Beyond building individual employees’ skills, an organization must embed them in its processes, systems, and tools. For example, after completing an initial phase of capability building for individuals, a leading basic-materials company took the next step. This effort included the implementation of an improved organizational structure to place a greater focus on value-generating priorities: transactional activities, such as purchase-order processing, were organizationally separated from strategic activities, such as category management. Data-collection tools and clear processes were instituted to support a more strategic kind of category management. The company also worked to ensure that the right individuals were placed in the right roles. Finally, performance-management systems were put in place to measure and provide incentives for total-cost-of-ownership savings and continuous improvement.
Use real work and adult-learning principles
According to our research, the traditional method of providing corporate training, through infrequent classroom sessions, is one of the least effective ways to build capabilities. Adults retain new ones more successfully if learning occurs through shorter, more frequent interventions in which the content is delivered “just in time.” That is, when training is tied to real work and the specific activities an individual must complete, trainees get immediate practice in incremental new skills that directly affect their day-to-day responsibilities. Over time, these new skills build on each other and develop into a complete set of improved capabilities.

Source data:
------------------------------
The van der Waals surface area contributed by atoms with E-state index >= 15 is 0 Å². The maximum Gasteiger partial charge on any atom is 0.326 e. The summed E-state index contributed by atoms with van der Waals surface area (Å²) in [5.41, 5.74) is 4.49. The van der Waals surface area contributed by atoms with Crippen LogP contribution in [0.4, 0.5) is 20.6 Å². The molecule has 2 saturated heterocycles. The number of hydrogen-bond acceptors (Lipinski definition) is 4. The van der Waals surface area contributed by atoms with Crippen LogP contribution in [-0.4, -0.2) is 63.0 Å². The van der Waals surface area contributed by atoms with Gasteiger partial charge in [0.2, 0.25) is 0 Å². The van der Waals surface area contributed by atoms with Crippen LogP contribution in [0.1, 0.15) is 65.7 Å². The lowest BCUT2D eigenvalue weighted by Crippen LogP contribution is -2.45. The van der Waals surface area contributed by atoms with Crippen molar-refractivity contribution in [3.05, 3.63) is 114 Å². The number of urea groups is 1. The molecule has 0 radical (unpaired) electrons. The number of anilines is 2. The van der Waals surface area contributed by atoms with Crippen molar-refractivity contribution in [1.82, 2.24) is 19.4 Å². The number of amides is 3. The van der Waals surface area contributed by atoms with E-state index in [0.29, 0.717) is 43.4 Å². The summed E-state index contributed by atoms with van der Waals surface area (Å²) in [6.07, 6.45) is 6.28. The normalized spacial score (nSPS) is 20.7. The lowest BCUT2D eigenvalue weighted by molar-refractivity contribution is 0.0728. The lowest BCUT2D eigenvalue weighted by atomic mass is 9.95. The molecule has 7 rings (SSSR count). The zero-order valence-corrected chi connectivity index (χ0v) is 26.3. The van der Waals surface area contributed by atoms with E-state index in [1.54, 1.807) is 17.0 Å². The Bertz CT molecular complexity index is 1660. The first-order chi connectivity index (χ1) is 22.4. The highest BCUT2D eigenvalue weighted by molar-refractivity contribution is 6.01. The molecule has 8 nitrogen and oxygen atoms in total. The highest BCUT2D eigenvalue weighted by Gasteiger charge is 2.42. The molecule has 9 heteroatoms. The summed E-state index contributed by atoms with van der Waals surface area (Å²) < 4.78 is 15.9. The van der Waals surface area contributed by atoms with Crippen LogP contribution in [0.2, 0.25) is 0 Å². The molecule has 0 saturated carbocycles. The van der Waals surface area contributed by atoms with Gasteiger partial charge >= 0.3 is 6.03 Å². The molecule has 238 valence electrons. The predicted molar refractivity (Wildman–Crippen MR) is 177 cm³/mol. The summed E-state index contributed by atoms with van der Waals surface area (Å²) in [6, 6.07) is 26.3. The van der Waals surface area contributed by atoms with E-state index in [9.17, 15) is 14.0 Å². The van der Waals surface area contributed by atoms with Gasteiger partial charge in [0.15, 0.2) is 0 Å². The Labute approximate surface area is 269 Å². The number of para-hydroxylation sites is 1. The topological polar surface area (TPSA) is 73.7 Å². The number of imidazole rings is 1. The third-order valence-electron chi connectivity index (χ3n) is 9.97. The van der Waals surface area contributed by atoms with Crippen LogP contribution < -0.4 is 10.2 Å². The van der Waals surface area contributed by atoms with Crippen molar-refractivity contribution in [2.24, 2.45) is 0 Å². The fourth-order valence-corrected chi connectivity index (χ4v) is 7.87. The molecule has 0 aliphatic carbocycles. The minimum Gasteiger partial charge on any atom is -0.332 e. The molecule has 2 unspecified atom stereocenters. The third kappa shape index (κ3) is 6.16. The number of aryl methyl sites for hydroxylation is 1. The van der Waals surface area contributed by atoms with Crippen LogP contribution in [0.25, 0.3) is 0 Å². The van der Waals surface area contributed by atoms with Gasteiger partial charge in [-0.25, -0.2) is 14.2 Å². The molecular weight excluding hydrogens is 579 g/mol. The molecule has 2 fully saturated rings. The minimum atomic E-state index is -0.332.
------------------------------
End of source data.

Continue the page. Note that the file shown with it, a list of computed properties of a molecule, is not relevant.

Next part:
One of the most effective ways to act on these adult-learning principles and scale new capabilities quickly is the “train the trainer” approach. In this technique, a small number of highly skilled and motivated change agents go through a structured “field and forum” program covering technical and leadership capabilities. While these change agents are in this program, they are expected to transfer their newly acquired capabilities to others by acting as mentors for a cohort of key purchasing employees going through an actual category-sourcing process. These purchasing staffers, with some further training, then go on to become coaches and mentors themselves. Through this approach, a combination of coaching and on-the-job training creates an organizational-talent engine that scales up new capabilities rapidly.